The Triumph of Tiebout

The Tiebout model demonstrates that competitive pressure across local governments can lead to the optimal provision of public goods. In other words, competitive governance works, provided several key assumptions

Listen:

The Tiebout model demonstrates that competitive pressure across local governments can lead to the optimal provision of public goods. In other words, competitive governance works, provided several key assumptions. One of those assumptions is that moving costs between jurisdictions are zero. Of course, moving costs are not zero. As such, while the Tiebout model does have some predictive power, it remains known by economists and policy wonks, as it isn't a central idea in understanding social organization.

Remote work will cause the triumph of Tiebout. As the cost of moving declines, particularly among higher income segments that pay a disproportionate amount of taxes, the more cities and other jurisdictions will adopt policies to compete for those residents.

Moving is expensive. It takes time and money just to physically move to a new location, find a new house or apartment, bring your furniture, or perhaps buy new furniture, and those are only the tangible costs. There are additional costs that are more difficult to quantify, e.g. finding a friend group and building a professional network.

When moving costs are high, jurisdictions can act like monopolies. Taxes can be raised and service quality decreased up to the point of moving cost. San Francisco and the Bay area demonstrated this truism, attracting technology companies despite sky high housing costs, terrible governance, and an antagonistic political class. The network of talent made moving too high for most companies.

As moving costs decline, the market for talent becomes more liquid, and jurisdictions are forced to compete. Remote work is moving us in that direction. By definition, remote work allows you to work from anywhere. This removes one of the main frictions of moving to a new city. Additionally, with more companies going remote, you can build a professional network of remote workers. In effect, remote work unbundles jurisdiction and employment.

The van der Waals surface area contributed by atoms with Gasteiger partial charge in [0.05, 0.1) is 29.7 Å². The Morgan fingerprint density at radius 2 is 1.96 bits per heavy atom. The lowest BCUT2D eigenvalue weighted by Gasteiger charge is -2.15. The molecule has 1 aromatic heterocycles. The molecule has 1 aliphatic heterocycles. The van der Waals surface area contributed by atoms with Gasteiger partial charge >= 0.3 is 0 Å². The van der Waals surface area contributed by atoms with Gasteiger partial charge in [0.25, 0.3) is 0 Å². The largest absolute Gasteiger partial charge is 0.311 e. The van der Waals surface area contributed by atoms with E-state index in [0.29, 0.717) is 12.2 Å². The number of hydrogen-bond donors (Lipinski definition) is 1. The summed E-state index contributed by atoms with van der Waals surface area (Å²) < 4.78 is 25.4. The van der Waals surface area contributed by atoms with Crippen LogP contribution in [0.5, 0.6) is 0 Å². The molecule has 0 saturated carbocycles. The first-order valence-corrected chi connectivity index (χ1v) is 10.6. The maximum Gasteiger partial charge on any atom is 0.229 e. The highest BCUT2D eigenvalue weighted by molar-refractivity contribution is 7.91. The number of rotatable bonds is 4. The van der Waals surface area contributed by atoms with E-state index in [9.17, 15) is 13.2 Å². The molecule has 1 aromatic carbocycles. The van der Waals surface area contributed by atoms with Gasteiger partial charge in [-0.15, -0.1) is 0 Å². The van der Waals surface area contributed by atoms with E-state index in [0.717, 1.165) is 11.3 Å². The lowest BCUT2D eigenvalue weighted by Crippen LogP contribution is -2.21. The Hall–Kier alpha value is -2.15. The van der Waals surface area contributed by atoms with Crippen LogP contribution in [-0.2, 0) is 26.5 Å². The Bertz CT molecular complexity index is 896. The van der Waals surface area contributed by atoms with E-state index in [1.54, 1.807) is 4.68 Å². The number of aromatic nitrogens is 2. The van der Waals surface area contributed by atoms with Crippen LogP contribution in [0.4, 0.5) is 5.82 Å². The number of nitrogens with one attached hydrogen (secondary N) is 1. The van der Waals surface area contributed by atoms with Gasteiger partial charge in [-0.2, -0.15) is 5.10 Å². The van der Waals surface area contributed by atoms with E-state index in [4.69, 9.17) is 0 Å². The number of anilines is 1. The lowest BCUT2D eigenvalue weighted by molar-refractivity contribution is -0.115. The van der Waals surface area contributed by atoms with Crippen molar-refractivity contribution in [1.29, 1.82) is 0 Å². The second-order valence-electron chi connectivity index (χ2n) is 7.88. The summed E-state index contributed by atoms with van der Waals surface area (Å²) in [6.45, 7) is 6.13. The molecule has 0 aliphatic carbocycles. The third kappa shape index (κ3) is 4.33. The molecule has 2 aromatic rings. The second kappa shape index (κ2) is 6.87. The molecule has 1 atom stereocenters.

As moving costs decline, the market for talent becomes more liquid, and jurisdictions are forced to compete. Remote work is moving us in that direction. By definition, remote work allows you to work from anywhere. This removes one of the main frictions of moving to a new city. Additionally, with more companies going remote, you can build a professional network of remote workers. In effect, remote work unbundles jurisdiction and employment.

Imagine you live in Detroit in 1955 working in the auto industry. Where else would you move? Your skills are related to cars, and there aren't many other cities with comparable industries. If you're an auto executive, you also live in Detroit. You read Detroit newspapers, go to church in Detroit, etc. Because of these captive residents and businesses, the Detroit government makes a series of decisions that eventually lead to Detroit's downfall.

Think about the job market in 2030. If you work remote, you can live anywhere. If one city raises taxes, or limits entertainment, or property prices rise too high, you can decamp and go to a better city. With all remote companies, their executives would face similar decisions.

We are already seeing these effects. The Techsodus is happening, with many people relocating to Miami or Austin. This is in part due to the high housing prices of San Francisco, in part due to the wave of IPOs, and in part due to the increasing unlivability of the Bay Area. It shouldn't be a surprise that both Miami and Austin are destinations, as neither Florida nor Texas has income taxes. The Miami Mayor, Francis Suarez, has been putting on a master class in how to attract residents via Twitter.

The other implication of the increased mobility of the zoom class is that city governments will be increasingly responsive to higher income earners. Of course, governments have always been more responsive to the wealthy. However, as the zoom class is increasingly mobile, they will use their mobility as leverage to get preferential policies. Higher income people have less leverage when they're tied to a place.

The increased competition for residents should lead to improved governance. Of course, the road there will be bumpy. Jurisdictions like New York and California whose budgets are dominated by taxes from the wealthy will need to quickly adjust or cut services, the latter is more likely. There is a non-trivial risk of cities like San Francisco entering into negative spirals similar to Detroit, where fleeing residents cause tax revenue to decrease, leading to fewer services, leading to more fleeing residents, and so on.

Winning jurisdictions will be those that act quickly to attract talent. They will tend to have natural advantages, e.g. beaches, as well as responsive politicians that can make the new residents feel welcome and at home. In short, the next decade will see the Triumph of Tiebout.